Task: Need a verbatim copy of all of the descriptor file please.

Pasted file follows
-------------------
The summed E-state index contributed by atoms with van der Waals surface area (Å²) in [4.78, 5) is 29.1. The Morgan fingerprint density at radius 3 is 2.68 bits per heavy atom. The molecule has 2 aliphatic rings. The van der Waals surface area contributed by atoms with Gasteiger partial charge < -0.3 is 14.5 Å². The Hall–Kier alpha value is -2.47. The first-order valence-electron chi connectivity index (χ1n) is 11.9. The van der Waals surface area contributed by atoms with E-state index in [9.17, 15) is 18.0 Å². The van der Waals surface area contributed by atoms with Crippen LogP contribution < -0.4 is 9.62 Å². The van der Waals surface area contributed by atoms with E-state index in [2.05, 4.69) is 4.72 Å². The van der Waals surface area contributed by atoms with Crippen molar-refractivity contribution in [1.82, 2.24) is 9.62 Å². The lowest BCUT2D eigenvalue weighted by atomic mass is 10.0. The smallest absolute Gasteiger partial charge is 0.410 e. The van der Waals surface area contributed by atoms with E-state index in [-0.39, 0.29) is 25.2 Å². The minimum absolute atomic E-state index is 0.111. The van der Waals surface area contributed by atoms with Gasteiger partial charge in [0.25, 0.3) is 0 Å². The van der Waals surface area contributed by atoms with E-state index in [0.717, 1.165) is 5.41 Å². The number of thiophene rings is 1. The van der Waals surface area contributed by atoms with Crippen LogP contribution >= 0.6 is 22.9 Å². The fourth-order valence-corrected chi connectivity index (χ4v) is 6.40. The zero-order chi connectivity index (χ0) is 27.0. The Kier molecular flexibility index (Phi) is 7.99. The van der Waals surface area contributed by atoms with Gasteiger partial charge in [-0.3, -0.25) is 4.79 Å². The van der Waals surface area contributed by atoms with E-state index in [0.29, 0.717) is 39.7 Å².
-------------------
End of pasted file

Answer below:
The summed E-state index contributed by atoms with van der Waals surface area (Å²) in [4.78, 5) is 29.1. The Morgan fingerprint density at radius 3 is 2.68 bits per heavy atom. The molecule has 2 aliphatic rings. The van der Waals surface area contributed by atoms with Gasteiger partial charge < -0.3 is 14.5 Å². The Hall–Kier alpha value is -2.47. The first-order valence-electron chi connectivity index (χ1n) is 11.9. The van der Waals surface area contributed by atoms with E-state index in [9.17, 15) is 18.0 Å². The van der Waals surface area contributed by atoms with Crippen LogP contribution < -0.4 is 9.62 Å². The van der Waals surface area contributed by atoms with E-state index in [2.05, 4.69) is 4.72 Å². The van der Waals surface area contributed by atoms with Crippen molar-refractivity contribution in [1.82, 2.24) is 9.62 Å². The lowest BCUT2D eigenvalue weighted by atomic mass is 10.0. The smallest absolute Gasteiger partial charge is 0.410 e. The van der Waals surface area contributed by atoms with E-state index in [-0.39, 0.29) is 25.2 Å². The minimum absolute atomic E-state index is 0.111. The van der Waals surface area contributed by atoms with Gasteiger partial charge in [0.25, 0.3) is 0 Å². The van der Waals surface area contributed by atoms with E-state index in [0.717, 1.165) is 5.41 Å². The number of thiophene rings is 1. The van der Waals surface area contributed by atoms with Crippen LogP contribution >= 0.6 is 22.9 Å². The fourth-order valence-corrected chi connectivity index (χ4v) is 6.40. The zero-order chi connectivity index (χ0) is 27.0. The Kier molecular flexibility index (Phi) is 7.99. The van der Waals surface area contributed by atoms with Gasteiger partial charge in [-0.3, -0.25) is 4.79 Å². The van der Waals surface area contributed by atoms with E-state index in [0.29, 0.717) is 39.7 Å².